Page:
The adhesion between my PLA and heated glass bed suddenly degraded about a week ago. Before then, adhesion had been fantastic running the extruder and bed at 185C and 60C, respectively. I was using borosilicate glass from McMaster-Carr mounted on top of the heater PCB with clips. Two other things changed in the same time frame that might have led to the adhesion problem: I started using colored PLA filament from new sources (Amazon and 3D Printer Hub) and I started running the air conditioner.

The sudden degradation in PLA-glass adhesion has been reported by other people (e.g. here, here and here). I’m not sure exactly what caused it in my situation (build up on the glass? moisture in the PLA? black magic?) but I found a better alternative to heated glass in the process of debugging. I tried a few things initially that didn’t solve the problem that are worth mentioning.

First I tried modifying the bed temperature (60C -> 90C) and obtained a slight improvement in adhesion but prints would still fail quite frequently. Next I tried cleaning experiments. For the first month I had been using nail polish remover (acetone + lots of other crap) and was concerned that contaminants might be building up on the glass. So I consulted the forums and tried cleaning the glass with hot water and detergent, vinegar, lemon juice, isopropyl alcohol and acetone (separate experiments). None of them solved the problem and I was starting to get frustrated with glass.

So I started looking around at alternative bed materials. Many people use kapton tape or blue painters tape with good results, but I like having a continuous and smooth printing surface. Polycarbonate has also been reported as working, but it scratches more easily than acrylic and is more expensive. The main problem with acrylic seems to be that it bonds too strongly to PLA even when unheated, but I remember seeing that sandblasted or frosted acrylic can give the right level of adhesion. So I picked up a 6” x 6” x 1/8” piece of acrylic from Tap Plastics and frosted it by hand with 400 grit sandpaper.

The frosted acrylic solved my issues and has a few significant advantages over a heated glass bed with just a few downsides. The advantages are that acrylic is incredibly cheap ($1 for my piece), it can be refinished using sandpaper in case it gets dirty or scratched, it can be easily drilled rather than held in place with clips, and it doesn’t require any heating (faster prints, one less variable to control).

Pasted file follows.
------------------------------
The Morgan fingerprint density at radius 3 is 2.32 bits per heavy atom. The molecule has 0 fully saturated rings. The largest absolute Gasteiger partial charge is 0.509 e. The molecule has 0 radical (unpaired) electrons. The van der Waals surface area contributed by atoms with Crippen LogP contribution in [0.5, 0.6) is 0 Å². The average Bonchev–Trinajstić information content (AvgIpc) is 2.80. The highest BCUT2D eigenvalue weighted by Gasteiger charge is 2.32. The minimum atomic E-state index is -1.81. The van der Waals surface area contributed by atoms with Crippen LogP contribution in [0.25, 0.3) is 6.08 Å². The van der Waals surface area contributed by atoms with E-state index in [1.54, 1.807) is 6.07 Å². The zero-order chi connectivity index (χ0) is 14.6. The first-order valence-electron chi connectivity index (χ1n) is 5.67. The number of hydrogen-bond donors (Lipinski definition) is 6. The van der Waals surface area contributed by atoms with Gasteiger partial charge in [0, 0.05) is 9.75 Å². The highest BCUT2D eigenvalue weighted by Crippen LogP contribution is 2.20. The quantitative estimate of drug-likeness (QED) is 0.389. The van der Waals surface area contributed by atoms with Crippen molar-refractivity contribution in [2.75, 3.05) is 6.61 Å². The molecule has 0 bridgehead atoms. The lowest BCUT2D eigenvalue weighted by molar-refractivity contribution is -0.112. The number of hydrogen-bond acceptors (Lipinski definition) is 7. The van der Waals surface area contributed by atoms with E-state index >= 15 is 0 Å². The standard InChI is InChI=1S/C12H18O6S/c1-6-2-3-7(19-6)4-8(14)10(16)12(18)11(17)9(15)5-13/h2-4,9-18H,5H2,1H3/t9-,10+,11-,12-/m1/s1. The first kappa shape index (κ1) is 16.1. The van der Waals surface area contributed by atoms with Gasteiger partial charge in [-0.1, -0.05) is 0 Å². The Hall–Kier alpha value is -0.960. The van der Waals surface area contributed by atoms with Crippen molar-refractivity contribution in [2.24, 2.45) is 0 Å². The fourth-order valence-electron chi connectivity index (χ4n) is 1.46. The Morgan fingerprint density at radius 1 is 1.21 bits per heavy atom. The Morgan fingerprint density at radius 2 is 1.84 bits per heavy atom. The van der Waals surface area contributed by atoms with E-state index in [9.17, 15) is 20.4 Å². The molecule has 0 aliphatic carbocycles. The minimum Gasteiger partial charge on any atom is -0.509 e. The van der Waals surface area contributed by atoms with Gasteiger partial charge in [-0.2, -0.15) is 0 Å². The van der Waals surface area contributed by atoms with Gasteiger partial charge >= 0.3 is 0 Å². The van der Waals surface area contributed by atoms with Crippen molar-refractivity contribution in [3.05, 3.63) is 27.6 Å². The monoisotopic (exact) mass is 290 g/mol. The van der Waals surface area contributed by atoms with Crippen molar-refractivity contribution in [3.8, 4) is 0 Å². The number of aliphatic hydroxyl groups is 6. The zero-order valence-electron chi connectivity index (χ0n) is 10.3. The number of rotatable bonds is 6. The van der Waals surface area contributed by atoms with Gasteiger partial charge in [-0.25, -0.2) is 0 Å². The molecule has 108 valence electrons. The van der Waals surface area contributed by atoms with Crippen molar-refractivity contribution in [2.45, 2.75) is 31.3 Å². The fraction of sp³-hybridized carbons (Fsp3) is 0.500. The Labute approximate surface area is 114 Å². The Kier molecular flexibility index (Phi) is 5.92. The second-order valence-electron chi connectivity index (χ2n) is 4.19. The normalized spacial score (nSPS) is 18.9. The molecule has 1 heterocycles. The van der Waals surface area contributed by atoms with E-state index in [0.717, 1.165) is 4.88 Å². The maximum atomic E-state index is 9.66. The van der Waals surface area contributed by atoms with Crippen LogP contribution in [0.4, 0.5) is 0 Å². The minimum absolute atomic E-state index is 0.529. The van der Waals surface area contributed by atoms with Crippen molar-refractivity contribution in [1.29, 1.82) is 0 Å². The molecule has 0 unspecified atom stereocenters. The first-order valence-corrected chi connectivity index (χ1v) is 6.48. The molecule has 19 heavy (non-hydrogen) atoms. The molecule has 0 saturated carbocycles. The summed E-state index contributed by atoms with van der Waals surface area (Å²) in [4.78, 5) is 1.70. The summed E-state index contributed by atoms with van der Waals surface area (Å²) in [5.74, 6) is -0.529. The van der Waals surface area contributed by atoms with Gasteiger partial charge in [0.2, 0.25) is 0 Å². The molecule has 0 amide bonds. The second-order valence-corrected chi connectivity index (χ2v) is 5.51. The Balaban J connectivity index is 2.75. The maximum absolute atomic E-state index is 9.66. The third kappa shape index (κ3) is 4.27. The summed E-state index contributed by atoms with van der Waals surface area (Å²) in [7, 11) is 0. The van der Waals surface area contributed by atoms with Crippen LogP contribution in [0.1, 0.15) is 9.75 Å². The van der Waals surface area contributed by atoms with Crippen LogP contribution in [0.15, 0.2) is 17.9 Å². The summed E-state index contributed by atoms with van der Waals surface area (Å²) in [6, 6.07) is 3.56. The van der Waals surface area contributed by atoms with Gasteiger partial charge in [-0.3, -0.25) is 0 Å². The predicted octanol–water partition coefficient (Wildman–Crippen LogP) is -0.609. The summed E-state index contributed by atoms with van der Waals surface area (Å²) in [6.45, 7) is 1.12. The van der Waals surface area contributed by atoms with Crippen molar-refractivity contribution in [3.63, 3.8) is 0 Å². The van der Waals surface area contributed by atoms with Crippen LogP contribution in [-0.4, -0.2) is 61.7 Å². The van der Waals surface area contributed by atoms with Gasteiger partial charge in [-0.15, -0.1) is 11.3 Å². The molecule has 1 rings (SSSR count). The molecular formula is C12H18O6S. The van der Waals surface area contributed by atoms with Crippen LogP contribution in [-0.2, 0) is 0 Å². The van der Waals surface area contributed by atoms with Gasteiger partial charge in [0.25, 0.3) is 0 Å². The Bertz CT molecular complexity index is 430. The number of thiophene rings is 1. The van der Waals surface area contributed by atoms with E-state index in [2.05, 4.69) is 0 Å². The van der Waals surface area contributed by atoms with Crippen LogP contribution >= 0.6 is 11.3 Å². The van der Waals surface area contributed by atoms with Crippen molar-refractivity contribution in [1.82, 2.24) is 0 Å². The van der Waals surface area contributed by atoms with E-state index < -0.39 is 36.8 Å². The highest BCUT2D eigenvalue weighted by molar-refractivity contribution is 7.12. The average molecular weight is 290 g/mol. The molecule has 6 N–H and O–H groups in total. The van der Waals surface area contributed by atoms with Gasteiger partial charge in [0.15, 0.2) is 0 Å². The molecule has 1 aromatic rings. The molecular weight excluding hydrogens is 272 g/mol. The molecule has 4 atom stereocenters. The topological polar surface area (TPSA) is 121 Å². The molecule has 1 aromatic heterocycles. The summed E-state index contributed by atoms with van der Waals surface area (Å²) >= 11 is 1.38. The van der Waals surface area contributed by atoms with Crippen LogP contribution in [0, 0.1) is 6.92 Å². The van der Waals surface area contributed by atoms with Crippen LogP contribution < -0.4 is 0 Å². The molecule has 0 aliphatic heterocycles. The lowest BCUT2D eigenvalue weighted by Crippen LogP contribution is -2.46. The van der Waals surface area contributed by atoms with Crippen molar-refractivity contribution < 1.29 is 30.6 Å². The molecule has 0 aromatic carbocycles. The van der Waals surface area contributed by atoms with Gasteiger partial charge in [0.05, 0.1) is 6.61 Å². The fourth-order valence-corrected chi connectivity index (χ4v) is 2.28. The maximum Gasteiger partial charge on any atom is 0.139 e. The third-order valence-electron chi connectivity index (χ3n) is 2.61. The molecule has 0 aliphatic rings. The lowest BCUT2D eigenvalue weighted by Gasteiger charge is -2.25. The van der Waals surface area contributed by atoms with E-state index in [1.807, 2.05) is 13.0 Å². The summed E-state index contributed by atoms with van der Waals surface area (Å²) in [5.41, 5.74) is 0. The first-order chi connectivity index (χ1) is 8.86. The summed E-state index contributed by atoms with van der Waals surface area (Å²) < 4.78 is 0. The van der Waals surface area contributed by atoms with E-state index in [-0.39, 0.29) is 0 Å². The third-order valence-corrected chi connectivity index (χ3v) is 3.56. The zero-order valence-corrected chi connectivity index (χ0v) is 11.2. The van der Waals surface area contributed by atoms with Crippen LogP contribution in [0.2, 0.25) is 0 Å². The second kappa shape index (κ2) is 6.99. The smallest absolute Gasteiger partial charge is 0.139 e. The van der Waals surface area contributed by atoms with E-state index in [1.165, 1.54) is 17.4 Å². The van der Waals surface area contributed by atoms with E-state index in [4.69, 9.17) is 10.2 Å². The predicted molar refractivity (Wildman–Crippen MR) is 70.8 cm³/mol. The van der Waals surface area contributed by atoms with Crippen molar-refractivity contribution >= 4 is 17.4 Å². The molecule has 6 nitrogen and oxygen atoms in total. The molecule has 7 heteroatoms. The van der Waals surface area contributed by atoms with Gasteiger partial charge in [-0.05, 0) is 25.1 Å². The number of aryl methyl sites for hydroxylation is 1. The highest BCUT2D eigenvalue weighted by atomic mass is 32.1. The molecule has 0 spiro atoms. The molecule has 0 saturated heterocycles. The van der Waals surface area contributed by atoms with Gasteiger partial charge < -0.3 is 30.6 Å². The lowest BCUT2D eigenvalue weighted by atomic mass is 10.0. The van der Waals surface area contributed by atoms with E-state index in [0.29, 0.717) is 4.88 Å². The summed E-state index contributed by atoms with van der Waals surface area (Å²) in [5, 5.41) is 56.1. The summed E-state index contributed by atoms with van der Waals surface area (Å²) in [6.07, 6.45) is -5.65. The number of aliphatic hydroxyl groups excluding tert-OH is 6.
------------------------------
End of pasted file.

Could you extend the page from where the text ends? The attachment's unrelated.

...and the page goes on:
The first disadvantage is that you can’t print ABS anymore, but I have no interest dealing with warping and rafts so this wasn’t an issue. The second disadvantage, perhaps more significant, is that you no longer have separate control of first layer temperature and adhesion. So far this hasn’t been an issue, but I can imagine a scenario where good first layer adhesion required a higher than ideal temperature which would cause other issues.

The main risk seems to be that the adhesion might be too good, although this hasn’t been a problem with my first few prints on the acrylic. I also bought a sheet of HDPE while I was at the store; it is more chemically stable than acrylic and I haven’t seen anyone write about trying PLA + HDPE so it’s something that I’ll try out in the next week or two as an experiment.


  • The adhesion problem described in this post caused by the filament. You get what you pay for. I only use Diamond Age (high quality, every color under the sun, expensive) or Printrbot (local, cheap, good) filament now. Skip the random vendors on Amazon.

  • Printing on unheated, frosted acrylic is a bad idea. The roughness combined with the lack of thermal expansion makes over-adhesion a very real problem.

  • If you have trouble printing on heated glass, something else is wrong in your system. If no heater is available, use blue tape from Amazon or Printrbot.